- Gender: The most common type of cysts, epidermoid cysts, are found twice as often in men as in women.
- Age: Most cysts form in folks in their 30’s or 40’s.
- Damaged hair follicles: This often occurs due to skin abrasions or other wounds. Scarring can cause hair follicles to become blocked by skin cells, and increase the likelihood of cysts forming.
- Trauma: If your skin is crushed or broken from an injury, such as hitting your finger with a hammer or catching it in a car door, the risk for cysts increases.
- Birth Defects: Sometimes cells will become trapped in wrong places while a fetus is developing. For example, future skin or hair cells may form in other organs and later cause cysts to form soon after birth, or even years in the future.
Can Any Complications Occur From Cysts?
Yes they can. While the vast majority of epidermoid, sebaceous, and pilar cysts are harmless, on some occasions they can be a more serious health concern. The most common potential complications are:
- Skin cancers: A very small percentage of cysts can progress into a malignant state. What you should watch out for is any unusual behavior of the cysts. For example, normal cysts are freely moving. If a cyst is solid and immovable, it may indicate a more serious problem. Any inflamed or infected cyst that does not easily heal over an extended period of time is also of concern.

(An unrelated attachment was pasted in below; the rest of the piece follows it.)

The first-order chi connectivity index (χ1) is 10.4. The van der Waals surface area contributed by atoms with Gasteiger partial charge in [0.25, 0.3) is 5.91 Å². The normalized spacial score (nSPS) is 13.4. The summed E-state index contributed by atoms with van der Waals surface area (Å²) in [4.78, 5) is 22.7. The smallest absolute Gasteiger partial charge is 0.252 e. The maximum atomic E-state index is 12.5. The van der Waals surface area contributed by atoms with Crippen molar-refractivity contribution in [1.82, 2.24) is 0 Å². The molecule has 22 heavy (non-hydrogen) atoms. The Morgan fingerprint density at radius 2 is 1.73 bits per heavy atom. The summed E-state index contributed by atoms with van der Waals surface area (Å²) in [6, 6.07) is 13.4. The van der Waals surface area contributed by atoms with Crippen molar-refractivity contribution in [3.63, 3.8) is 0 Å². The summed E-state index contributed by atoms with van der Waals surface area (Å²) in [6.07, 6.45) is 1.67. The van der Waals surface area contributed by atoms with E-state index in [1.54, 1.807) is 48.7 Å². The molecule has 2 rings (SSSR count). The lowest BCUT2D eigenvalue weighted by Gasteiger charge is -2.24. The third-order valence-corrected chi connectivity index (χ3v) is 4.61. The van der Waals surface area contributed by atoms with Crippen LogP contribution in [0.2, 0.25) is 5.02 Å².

- Infection: An infection, usually bacterial, may occur in some cysts. Generally infections are not serious, but the potential always exists of a systemic infection that spreads to other organs via the circulatory system.
- Ruptured cysts: If a cyst ruptures, the risk of infection is much greater. Sometimes the infection will be internal and can form a pocket of pus called an abscess. Other times it may develop into a boil that can be quite painful.
- Pain and discomfort: Depending on where a cyst forms and the degree to which it is inflamed, it may be quite painful. One of the most painful locations is typically in the genital area of both men and women. Cysts in this area can lead to painful urination and intercourse.
What Treatments Are Available for Cysts?
Medications are generally not used to treat cysts, with the exception of antibiotics in cases of infection. The majority of epidermoid, sebaceous, and pilar cysts are harmless and symptom free and are usually best left alone. The exception to this is a cyst that has formed in an area that is very sensitive or where the cysts have the capability of being constantly aggravated. An example would be a pilar cyst that is irritated by brushing or combing the hair. The typical options for cyst treatment include: